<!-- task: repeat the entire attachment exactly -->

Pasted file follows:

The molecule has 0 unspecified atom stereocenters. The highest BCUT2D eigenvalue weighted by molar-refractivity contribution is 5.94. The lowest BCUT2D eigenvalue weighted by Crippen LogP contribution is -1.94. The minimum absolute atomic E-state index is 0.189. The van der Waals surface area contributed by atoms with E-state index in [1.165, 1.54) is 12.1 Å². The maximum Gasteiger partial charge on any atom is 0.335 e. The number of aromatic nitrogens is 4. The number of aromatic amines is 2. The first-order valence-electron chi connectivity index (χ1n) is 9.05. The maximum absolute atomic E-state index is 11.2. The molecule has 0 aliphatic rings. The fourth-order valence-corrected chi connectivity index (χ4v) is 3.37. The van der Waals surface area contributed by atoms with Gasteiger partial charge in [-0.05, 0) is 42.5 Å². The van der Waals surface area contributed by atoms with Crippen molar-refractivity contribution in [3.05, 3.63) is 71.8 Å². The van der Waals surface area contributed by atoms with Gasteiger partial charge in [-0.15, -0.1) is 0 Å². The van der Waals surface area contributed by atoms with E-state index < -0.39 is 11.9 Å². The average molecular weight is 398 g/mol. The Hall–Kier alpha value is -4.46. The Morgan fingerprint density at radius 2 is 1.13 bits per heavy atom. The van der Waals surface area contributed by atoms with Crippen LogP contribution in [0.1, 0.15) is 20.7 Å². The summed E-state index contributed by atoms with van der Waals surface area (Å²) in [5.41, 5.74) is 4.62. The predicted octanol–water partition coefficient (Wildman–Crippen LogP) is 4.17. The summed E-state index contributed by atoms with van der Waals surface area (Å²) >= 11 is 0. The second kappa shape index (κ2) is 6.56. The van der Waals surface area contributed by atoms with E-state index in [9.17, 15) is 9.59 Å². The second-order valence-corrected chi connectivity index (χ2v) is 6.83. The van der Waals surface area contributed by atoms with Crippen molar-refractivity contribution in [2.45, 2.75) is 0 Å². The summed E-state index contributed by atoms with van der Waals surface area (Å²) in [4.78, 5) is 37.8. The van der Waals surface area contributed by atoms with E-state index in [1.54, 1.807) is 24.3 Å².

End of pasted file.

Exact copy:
The molecule has 0 unspecified atom stereocenters. The highest BCUT2D eigenvalue weighted by molar-refractivity contribution is 5.94. The lowest BCUT2D eigenvalue weighted by Crippen LogP contribution is -1.94. The minimum absolute atomic E-state index is 0.189. The van der Waals surface area contributed by atoms with E-state index in [1.165, 1.54) is 12.1 Å². The maximum Gasteiger partial charge on any atom is 0.335 e. The number of aromatic nitrogens is 4. The number of aromatic amines is 2. The first-order valence-electron chi connectivity index (χ1n) is 9.05. The maximum absolute atomic E-state index is 11.2. The molecule has 0 aliphatic rings. The fourth-order valence-corrected chi connectivity index (χ4v) is 3.37. The van der Waals surface area contributed by atoms with Gasteiger partial charge in [-0.05, 0) is 42.5 Å². The van der Waals surface area contributed by atoms with Crippen molar-refractivity contribution in [3.05, 3.63) is 71.8 Å². The van der Waals surface area contributed by atoms with Gasteiger partial charge in [-0.15, -0.1) is 0 Å². The van der Waals surface area contributed by atoms with E-state index < -0.39 is 11.9 Å². The average molecular weight is 398 g/mol. The Hall–Kier alpha value is -4.46. The Morgan fingerprint density at radius 2 is 1.13 bits per heavy atom. The van der Waals surface area contributed by atoms with Crippen LogP contribution in [0.1, 0.15) is 20.7 Å². The summed E-state index contributed by atoms with van der Waals surface area (Å²) in [5.41, 5.74) is 4.62. The predicted octanol–water partition coefficient (Wildman–Crippen LogP) is 4.17. The summed E-state index contributed by atoms with van der Waals surface area (Å²) >= 11 is 0. The second kappa shape index (κ2) is 6.56. The van der Waals surface area contributed by atoms with E-state index in [9.17, 15) is 9.59 Å². The second-order valence-corrected chi connectivity index (χ2v) is 6.83. The van der Waals surface area contributed by atoms with Crippen molar-refractivity contribution in [2.45, 2.75) is 0 Å². The summed E-state index contributed by atoms with van der Waals surface area (Å²) in [4.78, 5) is 37.8. The van der Waals surface area contributed by atoms with E-state index in [1.54, 1.807) is 24.3 Å².